The Gender Spectrum Collection: Stock Photos Beyond the Binary
March 26, 2019 8:55 PM   Subscribe

Why We Created a Gender-Inclusive Stock Photo Library: Because only 16 percent of Americans say they know a transgender person, the majority of Americans understand what it means to be trans through the media they consume, making media imagery depicting transgender people particularly significant. [...] Broadly’s Gender Spectrum Collection aims to help media better represent trans and non-binary people who are not necessarily defined by their gender identities, but rather as human beings with careers, relationships, talents, passions, and internal lives—people you see at the office, at school, in your home.
posted by Nyrha (21 comments total) 57 users marked this as a favorite
 
This is great! Thank you for posting. I am often looking for photos of people to use in my teaching materials, and I try for as much diverse representation as possible. This will help a lot.
posted by hurdy gurdy girl at 10:52 PM on March 26 [5 favorites]


This is really lovely!
posted by Homo neanderthalensis at 11:29 PM on March 26 [3 favorites]


Wow. This is such an incredible thing, and such a simple idea.

I had many thoughts I wanted to add here, but this is a good thing without waving the plate of beans around...
posted by prismatic7 at 12:03 AM on March 27 [1 favorite]


Also have a bunch of thoughts but they boil down to “this is a great thing” and I hope there are ways to grow the image set.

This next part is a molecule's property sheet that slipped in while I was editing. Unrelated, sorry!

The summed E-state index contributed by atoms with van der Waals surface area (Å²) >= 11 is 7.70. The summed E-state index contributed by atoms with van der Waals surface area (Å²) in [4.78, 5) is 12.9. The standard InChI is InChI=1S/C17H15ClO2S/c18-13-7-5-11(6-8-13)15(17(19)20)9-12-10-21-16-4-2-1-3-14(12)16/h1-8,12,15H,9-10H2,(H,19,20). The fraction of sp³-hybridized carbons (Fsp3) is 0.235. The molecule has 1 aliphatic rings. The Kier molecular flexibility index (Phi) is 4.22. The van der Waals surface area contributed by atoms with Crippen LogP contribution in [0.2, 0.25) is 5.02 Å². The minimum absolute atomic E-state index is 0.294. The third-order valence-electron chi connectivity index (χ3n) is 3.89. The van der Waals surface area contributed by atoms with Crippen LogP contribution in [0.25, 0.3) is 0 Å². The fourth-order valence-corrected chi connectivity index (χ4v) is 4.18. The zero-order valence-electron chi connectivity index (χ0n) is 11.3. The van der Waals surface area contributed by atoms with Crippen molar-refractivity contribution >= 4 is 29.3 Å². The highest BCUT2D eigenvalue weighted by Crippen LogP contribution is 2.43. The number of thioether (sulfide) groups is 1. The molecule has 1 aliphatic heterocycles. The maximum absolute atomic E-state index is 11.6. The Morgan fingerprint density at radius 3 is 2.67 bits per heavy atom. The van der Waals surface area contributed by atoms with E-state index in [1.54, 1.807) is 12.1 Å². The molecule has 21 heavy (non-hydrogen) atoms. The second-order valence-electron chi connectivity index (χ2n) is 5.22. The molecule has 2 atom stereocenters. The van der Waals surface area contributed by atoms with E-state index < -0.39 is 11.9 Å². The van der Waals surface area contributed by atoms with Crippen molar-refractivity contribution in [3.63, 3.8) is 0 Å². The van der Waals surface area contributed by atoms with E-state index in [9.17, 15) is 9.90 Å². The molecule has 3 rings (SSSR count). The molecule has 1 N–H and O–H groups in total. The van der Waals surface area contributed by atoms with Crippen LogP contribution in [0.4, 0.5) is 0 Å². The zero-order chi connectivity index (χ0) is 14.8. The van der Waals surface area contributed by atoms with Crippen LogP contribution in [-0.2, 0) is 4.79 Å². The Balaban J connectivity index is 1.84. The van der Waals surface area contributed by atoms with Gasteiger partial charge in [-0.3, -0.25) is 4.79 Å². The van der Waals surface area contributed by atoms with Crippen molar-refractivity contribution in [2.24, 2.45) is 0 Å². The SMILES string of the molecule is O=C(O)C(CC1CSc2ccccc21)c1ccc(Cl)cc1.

posted by J.R. Hartley at 1:05 AM on March 27


This is brilliant.
posted by Tell Me No Lies at 2:41 AM on March 27


Yay
posted by PistachioRoux at 4:08 AM on March 27


#1. These are great generic shots.
#2. These are subtle in a - wow this will make folks not do a doubletake and change their impressions over time.
#3. Looking at them makes me say, 'so what? Who can't relate to these?' meaning these are made so well they are generic enough that Mr. Whitey McPatriarchy still should feel included in these photos (I at least do).
#4. On the one, all I can focus on is that my birth year is sufficiently old enough to make a trendy, possibly ironic T-shirt... which is disheartening.
posted by Nanukthedog at 4:27 AM on March 27 [4 favorites]


Lots of representation of trans people of colour, Creative Commons licensed... This is excellent, I've sent it to a bunch of my trans academic friends.
posted by Dysk at 5:15 AM on March 27


These are so nice, and it's fucked up how rare and moving it is to see representations of trans folks just living our lives.
posted by ITheCosmos at 5:21 AM on March 27 [4 favorites]


This is great, thank you for posting.
posted by wicked_sassy at 5:27 AM on March 27


This is a good idea, but as a photographer I'm disappointed in the choice to go with royalty free/creative commons licensing. I don't see royalty free mentioned on the library website, but the photo editor used the term when she posted about it on instagram yesterday. It's bad for photographers trying to make a living, but in the case of particularly sensitive issues, strict rights management helps protect the people in the photos.

There's a disclaimer in the "recommended usage" guidelines that says, "As with all stock photos, we ask that you use images without identifiable faces for stories on sensitive topics such as sexual health, crime, violence, and mental health." but that is not the case with all stock photos and is not stipulated in the Creative Commons language nor is there any other language I can find that binds the end user to doing that. Just a recommendation and a request.

When I license a photo to a client, my contract stipulates that my photos can't be used in pornographic, offensive, or defamatory usage scenarios, and managing my copyright is what allows me to do that.